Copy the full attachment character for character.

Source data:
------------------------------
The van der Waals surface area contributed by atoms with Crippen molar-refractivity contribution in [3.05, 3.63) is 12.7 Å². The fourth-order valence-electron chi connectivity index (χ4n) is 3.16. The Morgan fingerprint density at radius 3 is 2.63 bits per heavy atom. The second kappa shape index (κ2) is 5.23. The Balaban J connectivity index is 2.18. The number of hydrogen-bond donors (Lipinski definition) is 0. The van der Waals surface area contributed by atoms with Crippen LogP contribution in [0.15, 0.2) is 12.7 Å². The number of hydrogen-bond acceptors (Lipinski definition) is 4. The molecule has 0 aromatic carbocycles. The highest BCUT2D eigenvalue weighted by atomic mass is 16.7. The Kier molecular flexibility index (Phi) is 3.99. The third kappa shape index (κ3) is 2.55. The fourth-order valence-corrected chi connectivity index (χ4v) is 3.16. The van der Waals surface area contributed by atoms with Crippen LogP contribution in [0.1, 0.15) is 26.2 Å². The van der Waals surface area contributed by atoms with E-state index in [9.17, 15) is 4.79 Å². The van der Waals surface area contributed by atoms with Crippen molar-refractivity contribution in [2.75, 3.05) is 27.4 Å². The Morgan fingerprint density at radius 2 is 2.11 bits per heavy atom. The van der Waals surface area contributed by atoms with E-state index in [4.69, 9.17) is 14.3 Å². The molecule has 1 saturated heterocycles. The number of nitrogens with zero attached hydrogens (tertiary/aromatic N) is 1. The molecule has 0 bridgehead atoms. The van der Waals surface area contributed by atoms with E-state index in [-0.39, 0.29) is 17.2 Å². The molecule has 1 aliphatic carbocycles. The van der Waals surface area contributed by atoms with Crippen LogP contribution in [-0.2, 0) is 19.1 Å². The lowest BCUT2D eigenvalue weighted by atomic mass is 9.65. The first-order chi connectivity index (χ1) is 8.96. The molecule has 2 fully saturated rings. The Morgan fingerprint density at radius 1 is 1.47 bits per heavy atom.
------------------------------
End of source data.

The van der Waals surface area contributed by atoms with Crippen molar-refractivity contribution in [3.05, 3.63) is 12.7 Å². The fourth-order valence-electron chi connectivity index (χ4n) is 3.16. The Morgan fingerprint density at radius 3 is 2.63 bits per heavy atom. The second kappa shape index (κ2) is 5.23. The Balaban J connectivity index is 2.18. The number of hydrogen-bond donors (Lipinski definition) is 0. The van der Waals surface area contributed by atoms with Crippen LogP contribution in [0.15, 0.2) is 12.7 Å². The number of hydrogen-bond acceptors (Lipinski definition) is 4. The molecule has 0 aromatic carbocycles. The highest BCUT2D eigenvalue weighted by atomic mass is 16.7. The Kier molecular flexibility index (Phi) is 3.99. The third kappa shape index (κ3) is 2.55. The fourth-order valence-corrected chi connectivity index (χ4v) is 3.16. The van der Waals surface area contributed by atoms with Crippen LogP contribution in [0.1, 0.15) is 26.2 Å². The van der Waals surface area contributed by atoms with E-state index in [9.17, 15) is 4.79 Å². The van der Waals surface area contributed by atoms with Crippen molar-refractivity contribution in [2.75, 3.05) is 27.4 Å². The Morgan fingerprint density at radius 2 is 2.11 bits per heavy atom. The van der Waals surface area contributed by atoms with E-state index in [4.69, 9.17) is 14.3 Å². The molecule has 1 saturated heterocycles. The number of nitrogens with zero attached hydrogens (tertiary/aromatic N) is 1. The molecule has 0 bridgehead atoms. The van der Waals surface area contributed by atoms with E-state index in [-0.39, 0.29) is 17.2 Å². The molecule has 1 aliphatic carbocycles. The van der Waals surface area contributed by atoms with Crippen LogP contribution in [-0.2, 0) is 19.1 Å². The lowest BCUT2D eigenvalue weighted by atomic mass is 9.65. The first-order chi connectivity index (χ1) is 8.96. The molecule has 2 fully saturated rings. The Morgan fingerprint density at radius 1 is 1.47 bits per heavy atom.